From 1967-70, the arrest and trial of Huey P. Newton brought Black Panther Party members and allies to the Alameda County Courthouse steps in protest. Newton had been charged with murdering police officer John Frey in cold blood despite Newton’s also having a bullet wound after Frey told dispatchers he was about to stop Newton in traffic. Many believed Newton to be guilty as he was part of “Panther Patrols” which involved a role-reversal of armed black men patrolling predominantly white neighborhoods in order to call attention to the imposing relationship police had over people of color. Others thought Newton innocent for the same reason: that scapegoating made him a prime target for the legal system.
Newton’s trial, in which he was found guilty of involuntary manslaughter instead of murder, would not be the last time that the building by picturesque Lake Merritt would be the scene of heated protests—specifically protests regarding brutality toward and scapegoating of people of color. July 2013 saw a significant gathering on the steps following the acquittal of Neighborhood Watch member George Zimmerman for the killing of Trayvon Martin.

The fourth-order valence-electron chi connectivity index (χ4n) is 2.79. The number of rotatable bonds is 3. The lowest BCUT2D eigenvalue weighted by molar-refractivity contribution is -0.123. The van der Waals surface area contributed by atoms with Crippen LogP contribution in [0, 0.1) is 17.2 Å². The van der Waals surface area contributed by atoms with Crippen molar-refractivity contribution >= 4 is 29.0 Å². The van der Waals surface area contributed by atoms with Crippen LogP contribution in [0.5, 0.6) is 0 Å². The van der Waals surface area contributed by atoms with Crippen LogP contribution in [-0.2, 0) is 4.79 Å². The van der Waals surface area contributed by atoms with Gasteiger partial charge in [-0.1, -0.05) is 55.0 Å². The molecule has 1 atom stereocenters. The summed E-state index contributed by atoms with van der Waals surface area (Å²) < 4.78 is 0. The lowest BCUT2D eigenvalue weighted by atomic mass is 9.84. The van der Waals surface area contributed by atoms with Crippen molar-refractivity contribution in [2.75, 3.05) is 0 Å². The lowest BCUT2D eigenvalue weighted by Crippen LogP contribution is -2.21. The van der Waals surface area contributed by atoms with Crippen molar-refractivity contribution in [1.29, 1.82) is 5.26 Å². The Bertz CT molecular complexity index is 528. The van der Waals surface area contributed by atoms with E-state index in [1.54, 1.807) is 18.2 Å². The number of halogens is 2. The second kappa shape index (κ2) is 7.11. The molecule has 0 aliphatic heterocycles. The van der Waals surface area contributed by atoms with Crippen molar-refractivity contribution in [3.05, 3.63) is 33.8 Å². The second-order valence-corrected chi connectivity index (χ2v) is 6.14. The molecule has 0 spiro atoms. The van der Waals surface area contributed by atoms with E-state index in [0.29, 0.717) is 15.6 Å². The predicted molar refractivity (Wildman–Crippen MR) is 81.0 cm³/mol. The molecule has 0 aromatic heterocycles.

Since Newton’s time, technology has become a witness of sorts. Flash forward to the present and we have some police departments requiring their officers to wear cameras. We have the freedom to film police activity and that is most definitely happening as we can see from #BlackLivesMatter feeds and news stations who pull video from Twitter, Vine, Facebook, Instagram, etc. One of the modern movement’s mottos: “Who polices the police?” sounds and awful lot like “Patrolling the Pigs” although now there is more video and photographic evidence to back up the cause’s need. Cell phone videos and live tweeting give the world at large evidence and insight which at another time may have been more skewed by media spin. For example, instead of relying on news interviews with people like Newton we now also have live tweeting from leaders like Deray McKesson and Johnetta “Netta” Elzie. Essentially, we have a massive amount of data backing up claims of police (and civilian) brutality against people of color. What’s more, we have begun a conversation of sorts about white perceptions of blackness: The notion of “fear” when a black teenager in a hoodie is walking alone in the dark, for instance. If Newton truly was innocent, the culture of scapegoating people of color is a factor. If he was not, consider his frustration with police brutality toward his own people: not an excuse but a reason.